Westmacott, Capt. John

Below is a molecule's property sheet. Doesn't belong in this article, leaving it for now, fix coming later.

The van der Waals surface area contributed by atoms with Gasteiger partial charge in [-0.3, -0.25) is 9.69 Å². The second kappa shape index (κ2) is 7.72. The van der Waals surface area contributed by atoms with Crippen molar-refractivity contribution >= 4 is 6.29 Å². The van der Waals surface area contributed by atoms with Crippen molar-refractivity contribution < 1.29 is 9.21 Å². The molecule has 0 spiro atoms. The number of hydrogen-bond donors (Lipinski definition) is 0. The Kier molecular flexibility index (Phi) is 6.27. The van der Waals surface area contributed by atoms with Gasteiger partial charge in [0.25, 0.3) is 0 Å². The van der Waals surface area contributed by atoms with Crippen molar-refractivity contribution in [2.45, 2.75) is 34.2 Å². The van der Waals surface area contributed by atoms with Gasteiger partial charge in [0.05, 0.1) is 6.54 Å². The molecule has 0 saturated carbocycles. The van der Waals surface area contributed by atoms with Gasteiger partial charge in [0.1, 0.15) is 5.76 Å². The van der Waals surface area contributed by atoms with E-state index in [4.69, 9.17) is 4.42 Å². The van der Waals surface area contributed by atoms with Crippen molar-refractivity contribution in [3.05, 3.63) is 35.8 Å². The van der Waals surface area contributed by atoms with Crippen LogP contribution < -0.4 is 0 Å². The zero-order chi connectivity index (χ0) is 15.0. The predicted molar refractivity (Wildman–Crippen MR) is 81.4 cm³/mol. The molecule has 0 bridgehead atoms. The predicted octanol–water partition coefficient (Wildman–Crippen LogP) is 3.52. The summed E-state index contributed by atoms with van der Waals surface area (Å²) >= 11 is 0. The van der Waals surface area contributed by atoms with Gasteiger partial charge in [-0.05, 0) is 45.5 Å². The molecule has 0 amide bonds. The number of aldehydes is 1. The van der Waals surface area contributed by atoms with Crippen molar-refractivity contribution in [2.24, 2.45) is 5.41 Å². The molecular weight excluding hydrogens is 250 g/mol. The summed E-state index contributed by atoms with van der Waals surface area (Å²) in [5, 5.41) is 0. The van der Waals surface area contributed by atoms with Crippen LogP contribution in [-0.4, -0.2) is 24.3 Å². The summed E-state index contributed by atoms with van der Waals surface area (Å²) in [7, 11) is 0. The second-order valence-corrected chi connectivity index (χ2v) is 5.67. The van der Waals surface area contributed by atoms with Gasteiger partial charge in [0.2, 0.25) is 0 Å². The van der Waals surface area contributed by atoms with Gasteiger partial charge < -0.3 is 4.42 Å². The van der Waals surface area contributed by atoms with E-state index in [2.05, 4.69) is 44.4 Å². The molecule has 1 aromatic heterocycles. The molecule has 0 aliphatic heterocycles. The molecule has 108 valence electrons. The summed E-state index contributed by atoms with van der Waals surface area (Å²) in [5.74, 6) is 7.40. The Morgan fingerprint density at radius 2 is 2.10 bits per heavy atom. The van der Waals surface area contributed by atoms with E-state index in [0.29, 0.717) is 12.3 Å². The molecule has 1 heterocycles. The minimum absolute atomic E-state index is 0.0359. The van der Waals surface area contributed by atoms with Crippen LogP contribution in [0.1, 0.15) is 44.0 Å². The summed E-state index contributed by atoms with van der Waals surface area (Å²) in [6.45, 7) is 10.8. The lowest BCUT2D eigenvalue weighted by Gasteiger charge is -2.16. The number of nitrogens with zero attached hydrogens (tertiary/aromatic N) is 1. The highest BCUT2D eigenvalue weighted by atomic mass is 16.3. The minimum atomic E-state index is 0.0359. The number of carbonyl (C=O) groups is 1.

WESTMACOTT, Capt. John (1787-1816) of London, Engl. distinguished himself by winning the Silver Medal at the Royal Academy in 1802 for best architectural design. Son of Richard Westmacott, both John and his brother Thomas became pupils of James Wyatt, a leading architect in London. John was inducted into the British army and served with the Duke of Wellington for six years, obtaining the rank of officer in the Royal Staff Corps. He proved himself to be a talented draftsman and artist, yet it is unclear when or why he was posted to Nova Scotia where he was later murdered by robbers whom he discovered were 'carrying articles which he suspected they had come dishonestly by'. He was attacked in Halifax on 17 April 1816 and died of his wounds on 4 May 1816. No references to his architectural work in Nova Scotia have been found (obit. Acadian Recorder [Halifax], 11 May 1816; Gentleman's Magazine [London], 1816, part 1, 566; biog. in H. Colvin, Biographical Dictionary of British Architects 1600-1840, 1995, 1039)